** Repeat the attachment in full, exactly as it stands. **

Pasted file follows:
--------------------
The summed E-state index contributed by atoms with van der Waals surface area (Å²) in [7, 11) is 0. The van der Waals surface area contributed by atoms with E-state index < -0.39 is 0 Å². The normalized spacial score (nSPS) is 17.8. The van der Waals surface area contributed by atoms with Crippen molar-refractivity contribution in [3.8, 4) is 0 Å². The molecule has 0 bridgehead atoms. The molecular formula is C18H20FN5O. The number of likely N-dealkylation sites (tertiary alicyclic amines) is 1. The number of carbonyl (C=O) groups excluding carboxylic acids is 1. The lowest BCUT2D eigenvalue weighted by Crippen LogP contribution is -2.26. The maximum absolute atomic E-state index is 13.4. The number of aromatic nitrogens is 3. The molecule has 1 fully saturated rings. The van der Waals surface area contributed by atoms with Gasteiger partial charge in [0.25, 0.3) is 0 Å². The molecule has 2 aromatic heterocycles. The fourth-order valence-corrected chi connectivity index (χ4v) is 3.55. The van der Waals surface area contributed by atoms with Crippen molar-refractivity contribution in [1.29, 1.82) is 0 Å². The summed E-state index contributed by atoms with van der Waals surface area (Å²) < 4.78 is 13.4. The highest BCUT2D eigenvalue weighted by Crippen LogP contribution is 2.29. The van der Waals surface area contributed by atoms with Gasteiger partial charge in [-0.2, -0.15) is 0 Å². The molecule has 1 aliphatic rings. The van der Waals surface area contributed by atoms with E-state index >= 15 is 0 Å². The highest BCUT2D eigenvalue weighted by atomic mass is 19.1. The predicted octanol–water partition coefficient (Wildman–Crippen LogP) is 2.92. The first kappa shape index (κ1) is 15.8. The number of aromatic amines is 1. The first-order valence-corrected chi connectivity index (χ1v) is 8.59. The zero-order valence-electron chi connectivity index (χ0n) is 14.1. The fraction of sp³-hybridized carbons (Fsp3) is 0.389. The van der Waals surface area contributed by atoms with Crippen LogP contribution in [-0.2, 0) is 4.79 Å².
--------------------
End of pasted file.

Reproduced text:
The summed E-state index contributed by atoms with van der Waals surface area (Å²) in [7, 11) is 0. The van der Waals surface area contributed by atoms with E-state index < -0.39 is 0 Å². The normalized spacial score (nSPS) is 17.8. The van der Waals surface area contributed by atoms with Crippen molar-refractivity contribution in [3.8, 4) is 0 Å². The molecule has 0 bridgehead atoms. The molecular formula is C18H20FN5O. The number of likely N-dealkylation sites (tertiary alicyclic amines) is 1. The number of carbonyl (C=O) groups excluding carboxylic acids is 1. The lowest BCUT2D eigenvalue weighted by Crippen LogP contribution is -2.26. The maximum absolute atomic E-state index is 13.4. The number of aromatic nitrogens is 3. The molecule has 1 fully saturated rings. The van der Waals surface area contributed by atoms with Gasteiger partial charge in [0.25, 0.3) is 0 Å². The molecule has 2 aromatic heterocycles. The fourth-order valence-corrected chi connectivity index (χ4v) is 3.55. The van der Waals surface area contributed by atoms with Crippen molar-refractivity contribution in [1.29, 1.82) is 0 Å². The summed E-state index contributed by atoms with van der Waals surface area (Å²) < 4.78 is 13.4. The highest BCUT2D eigenvalue weighted by Crippen LogP contribution is 2.29. The van der Waals surface area contributed by atoms with Gasteiger partial charge in [-0.2, -0.15) is 0 Å². The molecule has 1 aliphatic rings. The van der Waals surface area contributed by atoms with E-state index >= 15 is 0 Å². The highest BCUT2D eigenvalue weighted by atomic mass is 19.1. The predicted octanol–water partition coefficient (Wildman–Crippen LogP) is 2.92. The first kappa shape index (κ1) is 15.8. The number of aromatic amines is 1. The first-order valence-corrected chi connectivity index (χ1v) is 8.59. The zero-order valence-electron chi connectivity index (χ0n) is 14.1. The fraction of sp³-hybridized carbons (Fsp3) is 0.389. The van der Waals surface area contributed by atoms with Crippen LogP contribution in [-0.2, 0) is 4.79 Å².